I found the whole thing quite charming but seriously flaky. I felt a little awkward sometimes because I was one of the few parents who allowed my child sugar and whose child didn't wear shoes imported from Europe. While we have toiled with the idea of Waldorf education, it has become abundantly clear that we are way beyond our means in even considering it. OUr only hope (yes, we are still hopeful that it might be affordable to us one day but right now we are belowe the poverty line) is serious serious financial aide.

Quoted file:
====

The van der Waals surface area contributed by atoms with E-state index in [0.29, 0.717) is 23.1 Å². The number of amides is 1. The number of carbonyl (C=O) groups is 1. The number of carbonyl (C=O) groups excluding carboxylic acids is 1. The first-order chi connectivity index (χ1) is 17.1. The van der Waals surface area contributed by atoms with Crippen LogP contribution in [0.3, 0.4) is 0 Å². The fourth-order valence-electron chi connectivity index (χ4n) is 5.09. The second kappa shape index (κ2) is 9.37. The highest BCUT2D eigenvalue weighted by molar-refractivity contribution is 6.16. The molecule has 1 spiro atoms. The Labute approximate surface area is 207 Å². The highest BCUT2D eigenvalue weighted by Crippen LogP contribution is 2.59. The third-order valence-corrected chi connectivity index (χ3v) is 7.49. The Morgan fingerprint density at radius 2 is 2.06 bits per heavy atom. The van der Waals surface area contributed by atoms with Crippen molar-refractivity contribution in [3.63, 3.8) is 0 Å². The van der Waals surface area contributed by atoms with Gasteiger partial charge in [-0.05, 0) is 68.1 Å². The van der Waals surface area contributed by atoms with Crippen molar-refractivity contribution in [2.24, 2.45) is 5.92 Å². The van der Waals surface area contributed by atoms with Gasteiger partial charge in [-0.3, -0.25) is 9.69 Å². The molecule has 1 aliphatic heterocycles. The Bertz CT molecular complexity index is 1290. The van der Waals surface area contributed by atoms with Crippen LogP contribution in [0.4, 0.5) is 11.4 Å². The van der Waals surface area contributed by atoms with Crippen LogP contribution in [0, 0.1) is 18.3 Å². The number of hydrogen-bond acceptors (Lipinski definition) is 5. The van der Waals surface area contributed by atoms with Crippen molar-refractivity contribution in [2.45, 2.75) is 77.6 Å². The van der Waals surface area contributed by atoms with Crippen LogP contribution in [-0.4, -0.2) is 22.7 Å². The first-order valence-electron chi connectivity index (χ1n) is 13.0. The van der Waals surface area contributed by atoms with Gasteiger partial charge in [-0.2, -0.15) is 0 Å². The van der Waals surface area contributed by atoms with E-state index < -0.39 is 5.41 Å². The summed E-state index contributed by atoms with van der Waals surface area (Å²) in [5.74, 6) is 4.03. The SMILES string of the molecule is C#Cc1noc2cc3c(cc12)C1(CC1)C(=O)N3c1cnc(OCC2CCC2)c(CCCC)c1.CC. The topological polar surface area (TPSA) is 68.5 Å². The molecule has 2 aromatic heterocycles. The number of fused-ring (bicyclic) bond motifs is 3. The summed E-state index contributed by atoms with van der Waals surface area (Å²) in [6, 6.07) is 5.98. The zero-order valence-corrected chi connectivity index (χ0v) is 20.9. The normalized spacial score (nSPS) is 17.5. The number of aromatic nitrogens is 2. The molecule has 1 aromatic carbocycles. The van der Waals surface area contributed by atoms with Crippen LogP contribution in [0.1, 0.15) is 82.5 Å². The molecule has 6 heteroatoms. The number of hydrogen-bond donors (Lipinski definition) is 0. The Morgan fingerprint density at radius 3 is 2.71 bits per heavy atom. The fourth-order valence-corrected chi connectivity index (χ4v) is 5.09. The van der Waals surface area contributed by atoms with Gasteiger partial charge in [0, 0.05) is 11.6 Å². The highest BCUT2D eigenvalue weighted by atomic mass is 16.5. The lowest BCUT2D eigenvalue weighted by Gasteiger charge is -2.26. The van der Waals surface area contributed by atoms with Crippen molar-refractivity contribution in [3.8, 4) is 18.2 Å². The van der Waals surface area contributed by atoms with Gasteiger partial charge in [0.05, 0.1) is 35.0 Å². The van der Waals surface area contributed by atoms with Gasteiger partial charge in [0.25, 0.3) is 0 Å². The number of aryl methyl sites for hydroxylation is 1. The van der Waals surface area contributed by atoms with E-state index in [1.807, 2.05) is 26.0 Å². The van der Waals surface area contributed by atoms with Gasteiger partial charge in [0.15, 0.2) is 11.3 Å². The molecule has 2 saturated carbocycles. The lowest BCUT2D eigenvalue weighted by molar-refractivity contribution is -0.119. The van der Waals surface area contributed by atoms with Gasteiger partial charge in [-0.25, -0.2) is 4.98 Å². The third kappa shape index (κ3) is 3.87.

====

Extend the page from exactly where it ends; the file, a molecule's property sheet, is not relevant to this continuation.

If money grew on trees, I think Waldorf is a really really cool style in which to educate your children, especially children that just seem to have that magical way about them -- mine does for sure.

I think I am going off on a tangent here. You asked about hte playgroup. Like I said, dd sprang out of bed every Friday morning and practically waited at the door until it was time to go. She really loved it. Wait til next fall, maybe?! Then you can really draw the maximum enjoyment from what is certainly a class with more ups than downs.
post #3 of 17
Thread Starter 
Thank you for your reply, mama2girls. I was thinking that since the little miss is not yet able to do any activities, she'd probably miss out on a lot of the fun...perhaps mom/baby yoga is a better idea for right now!
post #4 of 17